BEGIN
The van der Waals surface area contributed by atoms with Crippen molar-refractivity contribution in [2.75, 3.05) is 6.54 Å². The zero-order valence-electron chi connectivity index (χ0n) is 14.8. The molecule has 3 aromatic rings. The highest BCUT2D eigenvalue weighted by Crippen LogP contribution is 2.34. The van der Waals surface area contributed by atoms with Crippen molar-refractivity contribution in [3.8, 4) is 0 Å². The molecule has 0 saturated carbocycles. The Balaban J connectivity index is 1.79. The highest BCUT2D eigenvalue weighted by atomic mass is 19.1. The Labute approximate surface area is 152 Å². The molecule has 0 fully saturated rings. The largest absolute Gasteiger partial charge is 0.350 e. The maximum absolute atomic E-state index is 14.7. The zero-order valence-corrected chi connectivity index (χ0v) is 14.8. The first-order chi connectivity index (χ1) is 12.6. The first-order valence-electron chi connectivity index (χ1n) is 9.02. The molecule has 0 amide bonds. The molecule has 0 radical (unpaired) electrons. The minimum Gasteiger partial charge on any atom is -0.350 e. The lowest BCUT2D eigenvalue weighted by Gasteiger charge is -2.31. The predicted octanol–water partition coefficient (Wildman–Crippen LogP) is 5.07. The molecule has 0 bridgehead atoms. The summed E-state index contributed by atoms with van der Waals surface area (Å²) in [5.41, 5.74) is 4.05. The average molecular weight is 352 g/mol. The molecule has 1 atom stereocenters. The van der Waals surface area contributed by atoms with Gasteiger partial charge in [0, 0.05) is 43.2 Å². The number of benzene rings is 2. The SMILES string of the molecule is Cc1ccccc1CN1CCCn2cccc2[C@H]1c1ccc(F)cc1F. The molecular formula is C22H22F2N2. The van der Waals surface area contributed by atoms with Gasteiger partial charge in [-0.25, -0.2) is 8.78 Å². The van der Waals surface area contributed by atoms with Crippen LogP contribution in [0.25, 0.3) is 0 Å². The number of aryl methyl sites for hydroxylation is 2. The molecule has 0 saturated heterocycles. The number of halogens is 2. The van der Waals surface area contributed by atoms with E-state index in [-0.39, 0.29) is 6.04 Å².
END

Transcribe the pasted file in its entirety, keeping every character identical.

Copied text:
The van der Waals surface area contributed by atoms with Crippen molar-refractivity contribution in [2.75, 3.05) is 6.54 Å². The zero-order valence-electron chi connectivity index (χ0n) is 14.8. The molecule has 3 aromatic rings. The highest BCUT2D eigenvalue weighted by Crippen LogP contribution is 2.34. The van der Waals surface area contributed by atoms with Crippen molar-refractivity contribution in [3.8, 4) is 0 Å². The molecule has 0 saturated carbocycles. The Balaban J connectivity index is 1.79. The highest BCUT2D eigenvalue weighted by atomic mass is 19.1. The Labute approximate surface area is 152 Å². The molecule has 0 fully saturated rings. The largest absolute Gasteiger partial charge is 0.350 e. The maximum absolute atomic E-state index is 14.7. The zero-order valence-corrected chi connectivity index (χ0v) is 14.8. The first-order chi connectivity index (χ1) is 12.6. The first-order valence-electron chi connectivity index (χ1n) is 9.02. The molecule has 0 amide bonds. The molecule has 0 radical (unpaired) electrons. The minimum Gasteiger partial charge on any atom is -0.350 e. The lowest BCUT2D eigenvalue weighted by Gasteiger charge is -2.31. The predicted octanol–water partition coefficient (Wildman–Crippen LogP) is 5.07. The molecule has 0 bridgehead atoms. The summed E-state index contributed by atoms with van der Waals surface area (Å²) in [5.41, 5.74) is 4.05. The average molecular weight is 352 g/mol. The molecule has 1 atom stereocenters. The van der Waals surface area contributed by atoms with Gasteiger partial charge in [0, 0.05) is 43.2 Å². The number of benzene rings is 2. The SMILES string of the molecule is Cc1ccccc1CN1CCCn2cccc2[C@H]1c1ccc(F)cc1F. The molecular formula is C22H22F2N2. The van der Waals surface area contributed by atoms with Gasteiger partial charge in [-0.25, -0.2) is 8.78 Å². The van der Waals surface area contributed by atoms with Crippen LogP contribution in [0.25, 0.3) is 0 Å². The number of aryl methyl sites for hydroxylation is 2. The molecule has 0 saturated heterocycles. The number of halogens is 2. The van der Waals surface area contributed by atoms with E-state index in [-0.39, 0.29) is 6.04 Å².